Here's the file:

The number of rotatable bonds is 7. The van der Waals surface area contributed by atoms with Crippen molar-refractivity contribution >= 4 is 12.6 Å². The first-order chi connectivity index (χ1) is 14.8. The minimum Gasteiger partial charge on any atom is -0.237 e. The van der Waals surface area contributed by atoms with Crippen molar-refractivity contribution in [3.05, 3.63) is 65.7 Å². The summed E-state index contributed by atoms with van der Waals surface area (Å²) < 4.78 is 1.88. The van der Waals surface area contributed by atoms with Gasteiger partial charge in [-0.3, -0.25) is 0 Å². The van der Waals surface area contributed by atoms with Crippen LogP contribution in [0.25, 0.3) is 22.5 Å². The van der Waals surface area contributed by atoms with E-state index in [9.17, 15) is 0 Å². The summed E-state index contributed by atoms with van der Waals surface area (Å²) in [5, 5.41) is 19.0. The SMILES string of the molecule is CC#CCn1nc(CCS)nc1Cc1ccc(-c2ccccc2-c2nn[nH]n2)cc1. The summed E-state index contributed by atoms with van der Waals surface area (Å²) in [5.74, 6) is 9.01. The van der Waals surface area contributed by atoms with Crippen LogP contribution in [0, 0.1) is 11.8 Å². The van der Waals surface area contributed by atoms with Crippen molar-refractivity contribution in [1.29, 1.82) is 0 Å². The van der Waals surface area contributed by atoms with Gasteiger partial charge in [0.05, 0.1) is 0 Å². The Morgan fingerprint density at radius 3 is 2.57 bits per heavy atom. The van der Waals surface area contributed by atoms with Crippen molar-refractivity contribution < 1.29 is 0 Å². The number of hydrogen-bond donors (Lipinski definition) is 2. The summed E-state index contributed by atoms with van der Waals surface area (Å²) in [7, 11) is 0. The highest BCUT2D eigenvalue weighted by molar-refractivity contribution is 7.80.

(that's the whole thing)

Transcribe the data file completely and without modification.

The number of rotatable bonds is 7. The van der Waals surface area contributed by atoms with Crippen molar-refractivity contribution >= 4 is 12.6 Å². The first-order chi connectivity index (χ1) is 14.8. The minimum Gasteiger partial charge on any atom is -0.237 e. The van der Waals surface area contributed by atoms with Crippen molar-refractivity contribution in [3.05, 3.63) is 65.7 Å². The summed E-state index contributed by atoms with van der Waals surface area (Å²) < 4.78 is 1.88. The van der Waals surface area contributed by atoms with Gasteiger partial charge in [-0.3, -0.25) is 0 Å². The van der Waals surface area contributed by atoms with Crippen LogP contribution in [0.25, 0.3) is 22.5 Å². The van der Waals surface area contributed by atoms with E-state index in [9.17, 15) is 0 Å². The summed E-state index contributed by atoms with van der Waals surface area (Å²) in [5, 5.41) is 19.0. The SMILES string of the molecule is CC#CCn1nc(CCS)nc1Cc1ccc(-c2ccccc2-c2nn[nH]n2)cc1. The summed E-state index contributed by atoms with van der Waals surface area (Å²) in [5.74, 6) is 9.01. The van der Waals surface area contributed by atoms with Crippen LogP contribution in [0, 0.1) is 11.8 Å². The van der Waals surface area contributed by atoms with Crippen molar-refractivity contribution in [1.29, 1.82) is 0 Å². The van der Waals surface area contributed by atoms with Gasteiger partial charge in [0.05, 0.1) is 0 Å². The Morgan fingerprint density at radius 3 is 2.57 bits per heavy atom. The van der Waals surface area contributed by atoms with Crippen molar-refractivity contribution < 1.29 is 0 Å². The number of hydrogen-bond donors (Lipinski definition) is 2. The summed E-state index contributed by atoms with van der Waals surface area (Å²) in [7, 11) is 0. The highest BCUT2D eigenvalue weighted by molar-refractivity contribution is 7.80.